Arduino Unos and Megas are normally powered by five volts through their USB connectors or by connecting 7-12 volts to the power jacks or Vin header pins. However, there is another way. This is a very simple project, but it sure makes programming easier.
For our “Designing With Microcontrollers” class at Cornell University, we built a pinball machine with electronic components controlled by software on a PIC32 microcontroller. This article details the design process, challenges we experienced, and solutions we came up with while completing the project from start to finish.
I’m a digital clock nut. I began experimenting with the newer Nextion displays, which I really like. I’ve produced digital clock versions for the 3.5, 5, and 7 inch size Nextion display. They all run from the same printed circuit board and have several different functions.
This project started out as a challenge to myself: Could I cram a full-featured Z80 microcomputer using DIP packages onto an ExpressPCB MiniBoard (3.8” by 2.5”)? Here’s what happened.
Twenty years ago, I published an article in Nuts & Volts about designing a general-purpose programming system: the LP120. I’ve used the LP120 heavily for the last 20 years to support my eight-bit design hobby. It now has uploadable drivers and programming modules for many eight-bit micros, EPROMs, and GALs. However, things have changed since 2000. Back then, few microcontrollers had more than 4K bytes of program memory. Now, eight-bit PICs have up to 64K words of memory. Clearly an update to the LP120 was called for.
After retirement a few years back, I started collecting AA5 radios, restoring and selling them. People would ask whether they picked up FM and, of course, they did not. I started thinking about how to add FM capability without destroying the AA5’s AM operation. Here is my solution.
With the influx of electric skateboards and scooters that have taken over seemingly every city, I started thinking it might be something to purchase for myself. Instead, I decided that I would try to build my own from scratch. Not really to save money, but to gain the experience of building something of my own. The primary purpose of this article is to show my design and manufacturing process, so that you can learn from what I built.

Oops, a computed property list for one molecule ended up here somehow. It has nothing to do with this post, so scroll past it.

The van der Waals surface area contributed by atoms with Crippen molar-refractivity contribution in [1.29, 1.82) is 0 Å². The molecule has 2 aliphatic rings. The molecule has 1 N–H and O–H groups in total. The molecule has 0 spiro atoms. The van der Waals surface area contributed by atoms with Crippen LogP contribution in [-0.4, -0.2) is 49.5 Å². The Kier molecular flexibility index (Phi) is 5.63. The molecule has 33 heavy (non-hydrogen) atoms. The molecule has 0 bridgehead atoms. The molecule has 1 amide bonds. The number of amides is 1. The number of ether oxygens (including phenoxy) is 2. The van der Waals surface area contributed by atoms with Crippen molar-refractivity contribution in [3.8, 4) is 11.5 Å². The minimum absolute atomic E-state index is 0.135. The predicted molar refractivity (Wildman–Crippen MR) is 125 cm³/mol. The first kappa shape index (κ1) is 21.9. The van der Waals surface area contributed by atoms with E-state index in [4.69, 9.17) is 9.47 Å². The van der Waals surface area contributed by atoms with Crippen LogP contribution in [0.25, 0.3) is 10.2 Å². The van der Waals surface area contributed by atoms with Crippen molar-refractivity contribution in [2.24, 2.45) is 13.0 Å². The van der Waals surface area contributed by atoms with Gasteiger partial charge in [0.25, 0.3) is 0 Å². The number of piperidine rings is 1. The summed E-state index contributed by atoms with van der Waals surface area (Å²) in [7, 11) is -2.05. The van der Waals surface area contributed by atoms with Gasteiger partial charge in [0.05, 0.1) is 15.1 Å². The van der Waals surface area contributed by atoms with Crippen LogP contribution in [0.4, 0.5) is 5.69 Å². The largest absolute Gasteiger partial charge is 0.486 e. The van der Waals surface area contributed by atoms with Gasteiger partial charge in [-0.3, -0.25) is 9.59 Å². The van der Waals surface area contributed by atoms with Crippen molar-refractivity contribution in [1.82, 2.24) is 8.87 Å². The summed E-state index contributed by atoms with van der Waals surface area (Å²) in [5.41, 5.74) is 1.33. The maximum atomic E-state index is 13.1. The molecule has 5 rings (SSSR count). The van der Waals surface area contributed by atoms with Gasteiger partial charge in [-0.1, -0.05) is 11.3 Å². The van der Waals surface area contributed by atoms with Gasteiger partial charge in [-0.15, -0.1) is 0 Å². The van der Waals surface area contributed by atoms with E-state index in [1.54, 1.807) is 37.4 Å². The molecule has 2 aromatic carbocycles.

Long exposure photography captures the path of light over time, smearing moving elements to produce a single photo which creates a new realm of artistic photography. However, popular subjects of light exposure photographs are uncontrollable (stars, car headlights, etc.), so we made a light painter using microcontrollers and a DotStar LED strip to develop custom photography from images uploaded by a user.
We ended our Part 3 article by giving you an assignment that emulates the card game, often called In Between (but better as known Acey Deucey). Recall that the objective of the game was to have the “dealer” turn two cards face up and then have the player bet that the next card would fall “in between” the two face-up cards. Let’s see how close your code came to mine.
Most LED projects involve some wiring, some resistors, a solderless breadboard, and a bunch of jumper wires. Not this one! You can create bright, stunning colors by literally just plugging LEDs directly into the Arduino pins. No wiring, no resistors. Just your Arduino and a handful of LEDs. The is the absolute simplest and lowest cost way to get started manipulating light and color. I’ll show you how to do it safely in this article.